As of today, Americans believe two to one that gun laws should be stricter than they are right now. The last time we had numbers like this was 1993, right before we got both Brady and the Assault Weapons Ban. For gun nuts like you and me Bro, those laws are just a pain in the rear end, because neither us nor just about any other legal gun owner needs the government to tell us how to behave properly with our guns.

Which is why someone like you needs to be given a seat at the big table when it gets down to talking about a new gun bill. Not that you have to compromise your views, but what you should do is stop pretending that gun ‘rights’ are the next best thing to Godliness and start talking without indulging in the profanity and vulgarity that some of your fans enjoy, but for the rest of us just mark you down as being a big, dumb jerk.

I want people promoting gun ownership whom I can respect, not because I agree with what they say, but because they say it in a proper and decent way. Maybe you can, but maybe you can’t.


Want To End Gun Violence? It’s The Guns That Count.

I just came across an article in the website of a local CBS affiliate station in Wisconsin – WKBT – concerning a new effort to deal with gun violence in Madison, WI. It’s a brief statement, but evidently Madison has been dealing with a growing crime and gun-violence problem over the last several years, with the Police Chief saying that it’s the worst he’s ever seen in his entire career.

may22Crime in Madison?  Are you serious?  This town of roughly 250,000 people is the location both of the State Capitol and the flagship campus of the University. It’s got great schools, lovely parks, plenty of local theater and arts groups and thanks to the university and the legislature has an unemployment level of somewhere around 4 percent or less. In 2008 Madison was ranked as the least armed and dangerous city in the entire United States.  So what’s going on?

Nobody seems to know, but there will now be a ‘coordinated approach to gun violence with a new program that includes representatives of agencies from the city and Dane County, including nonprofit groups.’ They will meet on a weekly basis at a local church ‘to share updates on incidents and discuss ways to address violence that go beyond police work.’

When it comes to dealing with crime, the term ‘coordinated approach’ happens to be a euphemism usually employed to disguise the fact that the police don’t have enough men and women in uniform to put an officer 24/7 on every corner where crime might otherwise occur. Because, like it or not, individuals who are prone to commit crime, particularly crimes of violence, seem to avoid hanging around with the cops. Think this is just a theory? Take a look at New York City where violent crime has dropped to the lowest levels in more than 60 years, okay?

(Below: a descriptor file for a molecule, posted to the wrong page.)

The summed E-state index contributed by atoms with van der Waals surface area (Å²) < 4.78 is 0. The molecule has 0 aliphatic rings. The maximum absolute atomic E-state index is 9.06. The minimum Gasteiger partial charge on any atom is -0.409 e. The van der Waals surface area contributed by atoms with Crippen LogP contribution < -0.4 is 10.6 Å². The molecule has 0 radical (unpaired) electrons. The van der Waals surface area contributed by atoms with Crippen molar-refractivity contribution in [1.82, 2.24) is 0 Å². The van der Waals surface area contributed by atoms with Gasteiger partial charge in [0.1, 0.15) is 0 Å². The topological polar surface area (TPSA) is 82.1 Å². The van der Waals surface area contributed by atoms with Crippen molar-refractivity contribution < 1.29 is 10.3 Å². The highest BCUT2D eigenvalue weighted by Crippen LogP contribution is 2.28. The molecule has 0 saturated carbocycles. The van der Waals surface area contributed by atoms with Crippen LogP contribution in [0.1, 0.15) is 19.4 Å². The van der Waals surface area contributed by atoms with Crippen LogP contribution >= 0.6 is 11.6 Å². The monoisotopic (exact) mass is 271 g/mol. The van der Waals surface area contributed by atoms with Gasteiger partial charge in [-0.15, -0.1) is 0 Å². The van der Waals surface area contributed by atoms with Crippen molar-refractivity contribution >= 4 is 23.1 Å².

Now one could argue that the most effective way to reduce violence, particularly gun violence, is to get rid of all the guns. But since owning a gun happens to be a Constitutional ‘right,’ the next best thing, according to my Gun-control Nation friends, is to pass laws which make it more difficult for these Constitutionally-protected items to fall into the ‘wrong hands.’ And according to the Giffords Law Center, Wisconsin sits somewhere in the middle of all 50 states when it comes to laws that regulate guns; the state gets a C- for the effectiveness of its gun-control policies and has a gun-death rate which puts it in the lower third of all states. That being the case, how come things are so much worse in Madison than in the rest of the state?

I’ll tell you why. Because the one piece of data which my dear friends in Gun-control Nation never seem to take into account is strength and activity level of the gun business in any particular state. And that’s because while the NICS checks can be analyzed on a monthly basis for each state, I have yet to see a single piece of research on the reasons or gun violence which takes this data into account.

In 2018, the FBI performed 26,058 background checks for gun transfers in Wisconsin, which works out to a per-100,000 monthly rate of 449.66. Now in California, the FBI conducted 67,661 2018 background checks, for a per-100K monthly rate of 171.  In other words, on a per capita basis, three times as many guns changes hands in Wisconsin as changed hands in the Golden State. And you don’t think this disparity wouldn’t in some way or another impact gun violence in Madison?  In 2014, of the 2,802 ‘crime’ guns whose origins could be traced by the ATF, nearly 85% were guns initially sold within Wisconsin – so much for the impact of gun ‘trafficking’ in this state.

There happens to be a very clear connection between gun violence rates and how many guns float around in a particular state. This isn’t because of weak laws – it’s because guns are legal commerce and the more guns bought and sold, the more guns end up being used the wrong way.

Tom Gabor: Does Gun Availability Matter In Suicide?